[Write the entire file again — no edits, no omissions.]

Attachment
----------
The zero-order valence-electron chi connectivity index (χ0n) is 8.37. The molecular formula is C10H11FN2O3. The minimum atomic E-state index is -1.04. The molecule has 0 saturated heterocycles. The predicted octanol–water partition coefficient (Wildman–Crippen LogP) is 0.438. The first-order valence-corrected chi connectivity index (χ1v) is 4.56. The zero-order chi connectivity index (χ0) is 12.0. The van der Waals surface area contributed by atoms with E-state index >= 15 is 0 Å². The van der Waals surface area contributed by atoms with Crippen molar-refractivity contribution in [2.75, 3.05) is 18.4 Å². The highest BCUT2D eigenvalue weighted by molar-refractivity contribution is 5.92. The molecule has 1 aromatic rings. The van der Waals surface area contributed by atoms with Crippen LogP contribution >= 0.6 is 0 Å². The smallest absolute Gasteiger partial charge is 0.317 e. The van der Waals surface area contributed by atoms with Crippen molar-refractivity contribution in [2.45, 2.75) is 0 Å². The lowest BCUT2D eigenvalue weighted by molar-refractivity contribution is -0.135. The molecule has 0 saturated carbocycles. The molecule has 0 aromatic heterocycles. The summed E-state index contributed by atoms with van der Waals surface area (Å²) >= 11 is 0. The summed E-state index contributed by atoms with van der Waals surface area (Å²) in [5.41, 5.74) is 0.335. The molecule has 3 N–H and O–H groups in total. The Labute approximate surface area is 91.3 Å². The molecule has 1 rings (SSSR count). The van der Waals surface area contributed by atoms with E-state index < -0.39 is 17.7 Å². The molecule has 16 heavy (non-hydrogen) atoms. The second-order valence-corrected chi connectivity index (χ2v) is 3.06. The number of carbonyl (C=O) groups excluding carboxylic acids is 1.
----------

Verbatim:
The zero-order valence-electron chi connectivity index (χ0n) is 8.37. The molecular formula is C10H11FN2O3. The minimum atomic E-state index is -1.04. The molecule has 0 saturated heterocycles. The predicted octanol–water partition coefficient (Wildman–Crippen LogP) is 0.438. The first-order valence-corrected chi connectivity index (χ1v) is 4.56. The zero-order chi connectivity index (χ0) is 12.0. The van der Waals surface area contributed by atoms with E-state index >= 15 is 0 Å². The van der Waals surface area contributed by atoms with Crippen molar-refractivity contribution in [2.75, 3.05) is 18.4 Å². The highest BCUT2D eigenvalue weighted by molar-refractivity contribution is 5.92. The molecule has 1 aromatic rings. The van der Waals surface area contributed by atoms with Crippen LogP contribution >= 0.6 is 0 Å². The smallest absolute Gasteiger partial charge is 0.317 e. The van der Waals surface area contributed by atoms with Crippen molar-refractivity contribution in [2.45, 2.75) is 0 Å². The lowest BCUT2D eigenvalue weighted by molar-refractivity contribution is -0.135. The molecule has 0 saturated carbocycles. The molecule has 0 aromatic heterocycles. The summed E-state index contributed by atoms with van der Waals surface area (Å²) >= 11 is 0. The summed E-state index contributed by atoms with van der Waals surface area (Å²) in [5.41, 5.74) is 0.335. The molecule has 3 N–H and O–H groups in total. The Labute approximate surface area is 91.3 Å². The molecule has 1 rings (SSSR count). The van der Waals surface area contributed by atoms with E-state index < -0.39 is 17.7 Å². The molecule has 16 heavy (non-hydrogen) atoms. The second-order valence-corrected chi connectivity index (χ2v) is 3.06. The number of carbonyl (C=O) groups excluding carboxylic acids is 1.